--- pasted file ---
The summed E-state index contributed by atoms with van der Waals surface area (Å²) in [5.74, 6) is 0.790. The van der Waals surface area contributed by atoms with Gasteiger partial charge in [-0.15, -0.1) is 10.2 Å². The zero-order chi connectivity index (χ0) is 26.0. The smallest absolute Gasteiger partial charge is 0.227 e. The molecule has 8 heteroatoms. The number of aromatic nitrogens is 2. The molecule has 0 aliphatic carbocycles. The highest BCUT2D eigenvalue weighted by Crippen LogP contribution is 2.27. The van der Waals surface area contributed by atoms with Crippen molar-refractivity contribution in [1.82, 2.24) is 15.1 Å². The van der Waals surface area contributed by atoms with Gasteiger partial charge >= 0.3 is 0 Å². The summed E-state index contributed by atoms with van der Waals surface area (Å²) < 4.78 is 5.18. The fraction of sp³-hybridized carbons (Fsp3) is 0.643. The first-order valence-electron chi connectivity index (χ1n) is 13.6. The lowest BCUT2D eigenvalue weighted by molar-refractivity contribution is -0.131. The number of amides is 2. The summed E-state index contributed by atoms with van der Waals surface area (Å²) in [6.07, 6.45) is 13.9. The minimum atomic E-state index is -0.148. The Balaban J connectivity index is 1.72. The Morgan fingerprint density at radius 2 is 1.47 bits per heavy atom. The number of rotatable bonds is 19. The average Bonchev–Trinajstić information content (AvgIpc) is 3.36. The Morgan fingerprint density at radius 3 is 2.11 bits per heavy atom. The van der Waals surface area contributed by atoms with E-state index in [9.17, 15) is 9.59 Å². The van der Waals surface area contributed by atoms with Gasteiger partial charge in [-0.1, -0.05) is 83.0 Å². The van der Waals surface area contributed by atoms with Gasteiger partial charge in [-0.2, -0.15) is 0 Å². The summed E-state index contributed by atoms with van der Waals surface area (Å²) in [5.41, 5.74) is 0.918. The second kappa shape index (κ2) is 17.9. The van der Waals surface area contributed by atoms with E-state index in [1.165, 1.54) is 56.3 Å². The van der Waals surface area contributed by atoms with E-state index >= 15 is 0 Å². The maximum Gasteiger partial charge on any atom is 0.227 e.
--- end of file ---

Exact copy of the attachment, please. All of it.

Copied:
The summed E-state index contributed by atoms with van der Waals surface area (Å²) in [5.74, 6) is 0.790. The van der Waals surface area contributed by atoms with Gasteiger partial charge in [-0.15, -0.1) is 10.2 Å². The zero-order chi connectivity index (χ0) is 26.0. The smallest absolute Gasteiger partial charge is 0.227 e. The molecule has 8 heteroatoms. The number of aromatic nitrogens is 2. The molecule has 0 aliphatic carbocycles. The highest BCUT2D eigenvalue weighted by Crippen LogP contribution is 2.27. The van der Waals surface area contributed by atoms with Crippen molar-refractivity contribution in [1.82, 2.24) is 15.1 Å². The van der Waals surface area contributed by atoms with Gasteiger partial charge >= 0.3 is 0 Å². The summed E-state index contributed by atoms with van der Waals surface area (Å²) < 4.78 is 5.18. The fraction of sp³-hybridized carbons (Fsp3) is 0.643. The first-order valence-electron chi connectivity index (χ1n) is 13.6. The lowest BCUT2D eigenvalue weighted by molar-refractivity contribution is -0.131. The number of amides is 2. The summed E-state index contributed by atoms with van der Waals surface area (Å²) in [6.07, 6.45) is 13.9. The minimum atomic E-state index is -0.148. The Balaban J connectivity index is 1.72. The Morgan fingerprint density at radius 2 is 1.47 bits per heavy atom. The number of rotatable bonds is 19. The average Bonchev–Trinajstić information content (AvgIpc) is 3.36. The Morgan fingerprint density at radius 3 is 2.11 bits per heavy atom. The van der Waals surface area contributed by atoms with E-state index in [9.17, 15) is 9.59 Å². The van der Waals surface area contributed by atoms with Gasteiger partial charge in [-0.1, -0.05) is 83.0 Å². The van der Waals surface area contributed by atoms with Gasteiger partial charge in [-0.2, -0.15) is 0 Å². The summed E-state index contributed by atoms with van der Waals surface area (Å²) in [5.41, 5.74) is 0.918. The second kappa shape index (κ2) is 17.9. The van der Waals surface area contributed by atoms with E-state index in [1.165, 1.54) is 56.3 Å². The van der Waals surface area contributed by atoms with E-state index >= 15 is 0 Å². The maximum Gasteiger partial charge on any atom is 0.227 e.